FBAR Penalties for Expats – Get Caught up Now
Expat Tax Blog | Tax Tips for US Americans Abroad
All blogs are verified by IRS Enrolled Agents and CPAs
One of the first things an expat may do once they move abroad is secure a foreign bank account. However, when tax season comes and you forget to file an FBAR due to your account, FBAR penalties for expats are possible.
Don’t fret just yet, because while penalties are a reality, the truth is – if the IRS hasn’t contacted you yet about failed FBAR filings, you still have an opportunity to make it up penalty-free.
What is the FBAR
The FBAR – or Foreign Bank Account Report – is a form US citizens living abroad are required to fill out if they reach a certain threshold in their bank accounts.
To file an FBAR, you need to have at least $10,000 or more total from all financial accounts overseas at any one time during the year.
You won’t be taxed on your foreign bank account. You’re only reporting information about how much money is your foreign bank account(s) to the Financial Crimes Enforcement Network (FinCEN), which is part of the US Department of Treasury. You don’t file the FBAR directly to the IRS but FinCEN.
You may ask why do I need to tell the US Treasury how much is in my foreign bank accounts? The truth is, as more and more US Americans are moving abroad, illegal money laundering is a possibility the US government wants to crack down on.
According to the IRS, the following individuals must file an FBAR, if they are eligible:
- US citizens, including expats who live abroad
- US residents
- US corporations, partnerships, LLCs
Following through with your US tax duty every year, including reporting your financial assets through the FBAR, is only one time of year and keeps your tax case in good standing!
Deadline to File the FBAR
You may assume the deadline to file the FBAR is April 15, the typical tax day for Americans living in the US. But like the filing deadline for Americans abroad, there is an automatic extension for the FBAR.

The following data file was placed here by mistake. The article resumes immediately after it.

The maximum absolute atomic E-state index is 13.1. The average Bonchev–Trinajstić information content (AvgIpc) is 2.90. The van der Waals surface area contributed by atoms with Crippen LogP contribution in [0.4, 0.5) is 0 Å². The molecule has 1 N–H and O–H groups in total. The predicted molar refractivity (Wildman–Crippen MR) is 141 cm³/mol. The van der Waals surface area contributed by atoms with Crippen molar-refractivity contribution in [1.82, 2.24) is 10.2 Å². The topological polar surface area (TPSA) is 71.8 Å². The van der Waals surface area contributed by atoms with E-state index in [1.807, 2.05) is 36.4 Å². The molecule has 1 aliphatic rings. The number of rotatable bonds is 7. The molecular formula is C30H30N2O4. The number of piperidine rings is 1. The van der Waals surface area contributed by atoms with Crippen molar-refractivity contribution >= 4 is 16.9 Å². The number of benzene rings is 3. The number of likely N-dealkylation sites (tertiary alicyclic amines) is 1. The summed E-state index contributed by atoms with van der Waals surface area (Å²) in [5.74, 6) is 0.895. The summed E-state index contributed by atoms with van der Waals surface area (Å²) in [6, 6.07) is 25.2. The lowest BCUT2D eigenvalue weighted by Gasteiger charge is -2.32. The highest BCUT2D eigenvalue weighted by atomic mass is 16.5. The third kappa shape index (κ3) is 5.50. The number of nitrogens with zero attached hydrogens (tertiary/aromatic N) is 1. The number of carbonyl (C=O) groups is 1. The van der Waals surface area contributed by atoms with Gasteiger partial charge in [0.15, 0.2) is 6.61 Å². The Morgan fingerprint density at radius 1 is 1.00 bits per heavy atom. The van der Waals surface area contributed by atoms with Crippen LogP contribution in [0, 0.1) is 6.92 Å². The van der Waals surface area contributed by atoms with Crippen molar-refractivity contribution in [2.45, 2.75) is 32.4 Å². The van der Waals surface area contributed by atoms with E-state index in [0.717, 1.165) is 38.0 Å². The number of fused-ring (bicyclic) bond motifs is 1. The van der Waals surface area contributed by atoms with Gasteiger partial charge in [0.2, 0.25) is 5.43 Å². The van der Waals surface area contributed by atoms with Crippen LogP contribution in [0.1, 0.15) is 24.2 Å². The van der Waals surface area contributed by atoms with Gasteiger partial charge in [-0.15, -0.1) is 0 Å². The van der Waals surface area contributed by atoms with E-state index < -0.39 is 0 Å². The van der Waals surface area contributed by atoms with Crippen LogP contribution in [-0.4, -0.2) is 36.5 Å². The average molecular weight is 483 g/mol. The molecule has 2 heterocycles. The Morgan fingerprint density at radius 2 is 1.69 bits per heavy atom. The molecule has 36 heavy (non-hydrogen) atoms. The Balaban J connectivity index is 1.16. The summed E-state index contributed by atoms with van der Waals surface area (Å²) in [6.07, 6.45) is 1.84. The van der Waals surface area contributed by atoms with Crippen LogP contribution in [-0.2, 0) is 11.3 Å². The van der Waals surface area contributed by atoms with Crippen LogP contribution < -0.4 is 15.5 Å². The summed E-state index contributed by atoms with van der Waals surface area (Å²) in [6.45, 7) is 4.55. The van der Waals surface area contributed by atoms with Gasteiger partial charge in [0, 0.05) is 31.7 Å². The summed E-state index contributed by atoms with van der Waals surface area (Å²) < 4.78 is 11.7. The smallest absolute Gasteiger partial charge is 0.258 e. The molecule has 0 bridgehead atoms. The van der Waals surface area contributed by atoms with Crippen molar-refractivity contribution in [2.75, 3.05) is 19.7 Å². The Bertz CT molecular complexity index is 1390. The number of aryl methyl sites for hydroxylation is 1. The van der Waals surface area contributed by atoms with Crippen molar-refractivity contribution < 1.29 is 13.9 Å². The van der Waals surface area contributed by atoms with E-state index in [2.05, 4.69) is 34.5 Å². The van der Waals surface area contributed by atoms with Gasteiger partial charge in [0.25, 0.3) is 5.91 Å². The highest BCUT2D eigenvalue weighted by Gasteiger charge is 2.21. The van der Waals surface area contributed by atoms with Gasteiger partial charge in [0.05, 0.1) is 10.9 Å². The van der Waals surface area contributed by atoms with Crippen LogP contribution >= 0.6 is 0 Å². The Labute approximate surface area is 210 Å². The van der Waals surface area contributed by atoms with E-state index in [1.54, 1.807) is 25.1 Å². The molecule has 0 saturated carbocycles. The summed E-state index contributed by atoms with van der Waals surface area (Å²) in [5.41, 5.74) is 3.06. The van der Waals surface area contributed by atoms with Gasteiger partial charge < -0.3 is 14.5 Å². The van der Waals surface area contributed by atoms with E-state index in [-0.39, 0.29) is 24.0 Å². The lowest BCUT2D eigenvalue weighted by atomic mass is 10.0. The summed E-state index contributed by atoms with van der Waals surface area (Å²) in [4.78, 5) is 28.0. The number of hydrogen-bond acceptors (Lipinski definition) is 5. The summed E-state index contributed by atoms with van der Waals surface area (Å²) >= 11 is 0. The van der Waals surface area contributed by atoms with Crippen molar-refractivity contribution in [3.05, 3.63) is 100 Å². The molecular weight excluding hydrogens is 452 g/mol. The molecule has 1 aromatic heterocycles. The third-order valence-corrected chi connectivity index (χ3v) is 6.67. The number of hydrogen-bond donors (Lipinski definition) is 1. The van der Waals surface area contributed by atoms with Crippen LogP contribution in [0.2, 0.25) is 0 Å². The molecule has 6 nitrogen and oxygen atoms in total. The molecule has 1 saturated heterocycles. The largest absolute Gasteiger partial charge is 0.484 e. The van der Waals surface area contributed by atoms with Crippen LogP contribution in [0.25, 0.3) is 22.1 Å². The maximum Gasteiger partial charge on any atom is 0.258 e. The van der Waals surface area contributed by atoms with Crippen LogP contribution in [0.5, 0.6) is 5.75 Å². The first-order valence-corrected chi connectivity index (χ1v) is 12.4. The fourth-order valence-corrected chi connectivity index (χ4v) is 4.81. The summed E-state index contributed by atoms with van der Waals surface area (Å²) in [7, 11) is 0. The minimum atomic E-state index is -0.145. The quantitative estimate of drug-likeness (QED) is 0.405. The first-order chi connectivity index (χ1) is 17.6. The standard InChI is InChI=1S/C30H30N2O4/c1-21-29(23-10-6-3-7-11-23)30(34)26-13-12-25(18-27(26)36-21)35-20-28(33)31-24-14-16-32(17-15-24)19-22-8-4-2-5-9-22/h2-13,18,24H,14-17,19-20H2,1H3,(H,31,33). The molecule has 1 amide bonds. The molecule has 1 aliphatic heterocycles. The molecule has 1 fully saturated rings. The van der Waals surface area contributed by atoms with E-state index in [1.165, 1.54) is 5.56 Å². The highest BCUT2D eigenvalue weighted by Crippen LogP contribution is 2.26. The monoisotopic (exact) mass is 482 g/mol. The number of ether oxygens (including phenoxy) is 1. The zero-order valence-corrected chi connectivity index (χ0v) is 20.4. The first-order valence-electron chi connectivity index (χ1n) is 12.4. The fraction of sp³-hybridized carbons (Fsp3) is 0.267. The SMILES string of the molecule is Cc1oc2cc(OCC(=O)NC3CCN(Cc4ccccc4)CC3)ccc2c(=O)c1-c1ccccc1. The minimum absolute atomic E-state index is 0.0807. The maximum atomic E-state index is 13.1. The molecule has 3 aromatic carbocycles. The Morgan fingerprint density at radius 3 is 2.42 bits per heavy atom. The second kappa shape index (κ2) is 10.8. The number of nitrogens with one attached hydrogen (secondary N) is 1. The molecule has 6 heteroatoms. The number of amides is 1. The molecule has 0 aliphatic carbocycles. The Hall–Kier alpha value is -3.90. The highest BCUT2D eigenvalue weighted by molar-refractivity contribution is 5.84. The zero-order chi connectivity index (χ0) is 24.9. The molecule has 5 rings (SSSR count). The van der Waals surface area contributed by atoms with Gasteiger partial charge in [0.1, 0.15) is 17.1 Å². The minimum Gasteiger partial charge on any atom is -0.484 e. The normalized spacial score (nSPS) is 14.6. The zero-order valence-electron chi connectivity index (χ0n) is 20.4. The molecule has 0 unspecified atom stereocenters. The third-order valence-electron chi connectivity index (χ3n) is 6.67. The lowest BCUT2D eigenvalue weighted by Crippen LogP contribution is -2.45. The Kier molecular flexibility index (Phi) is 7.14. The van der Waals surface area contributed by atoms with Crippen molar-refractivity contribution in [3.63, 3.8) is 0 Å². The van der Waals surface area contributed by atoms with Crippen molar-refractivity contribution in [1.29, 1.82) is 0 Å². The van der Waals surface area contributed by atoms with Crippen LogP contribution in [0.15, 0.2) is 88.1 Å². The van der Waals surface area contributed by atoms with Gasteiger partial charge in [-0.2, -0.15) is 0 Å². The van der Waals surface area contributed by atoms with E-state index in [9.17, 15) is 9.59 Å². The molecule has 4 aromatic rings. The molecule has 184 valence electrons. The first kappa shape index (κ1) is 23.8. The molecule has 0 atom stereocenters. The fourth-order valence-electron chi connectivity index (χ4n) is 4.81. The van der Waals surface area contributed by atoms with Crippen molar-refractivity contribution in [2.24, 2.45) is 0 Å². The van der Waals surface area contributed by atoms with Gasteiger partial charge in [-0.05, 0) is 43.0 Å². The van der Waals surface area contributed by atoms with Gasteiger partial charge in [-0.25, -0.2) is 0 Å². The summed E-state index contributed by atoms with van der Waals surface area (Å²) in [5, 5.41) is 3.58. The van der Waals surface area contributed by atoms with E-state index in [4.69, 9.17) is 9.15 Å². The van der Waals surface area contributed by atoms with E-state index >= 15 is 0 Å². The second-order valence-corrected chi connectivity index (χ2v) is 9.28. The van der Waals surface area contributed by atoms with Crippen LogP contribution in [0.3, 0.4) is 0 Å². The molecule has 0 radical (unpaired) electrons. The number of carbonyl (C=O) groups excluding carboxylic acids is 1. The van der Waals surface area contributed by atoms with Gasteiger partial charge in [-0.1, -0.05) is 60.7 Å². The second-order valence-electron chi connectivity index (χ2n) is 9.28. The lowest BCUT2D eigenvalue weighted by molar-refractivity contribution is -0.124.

As an expat, you don’t need to file an additional form to request an extension. American expats automatically have time until October 15 to file the FBAR.
If you are affected by a natural disaster like a tsunami or flood abroad, the US government may be able to extend your FBAR due date. Be sure to reach out to one of our tax professionals for more assistance on this matter!
FBAR Penalties for Expats
If you think you could get away with not filing and reporting the FBAR every year, you may be liable to pay hefty penalties. Tax penalties are also included if you forgot or didn’t know you have to file. However, there may be a workaround not to pay the penalties, which we’ll get to in a bit.
Expats may be subject to paying penalties for violating FBAR regulations, depending on each one’s circumstance.
These are the current maximum penalties, which as you can see are expensive FBAR penalties for expats:
Filing Delinquent FBARS
If you decide to file an FBAR late, you may be subjected to $1,000 or more penalties. However, if the IRS hasn’t contacted you yet, there is a chance you can file late FBARS using the Streamlined Procedure and avoid paying penalties. See What Happens if I Forgot to File the FBAR? Below.
How to Keep Records for the FBAR
Before you report the FBAR, you should keep good records for each foreign financial account like:
- Your full name and foreign address
- Foreign Financial Account Number
- Name and address of your foreign bank(s)
- Type of foreign financial accounts
- The maximum value during the year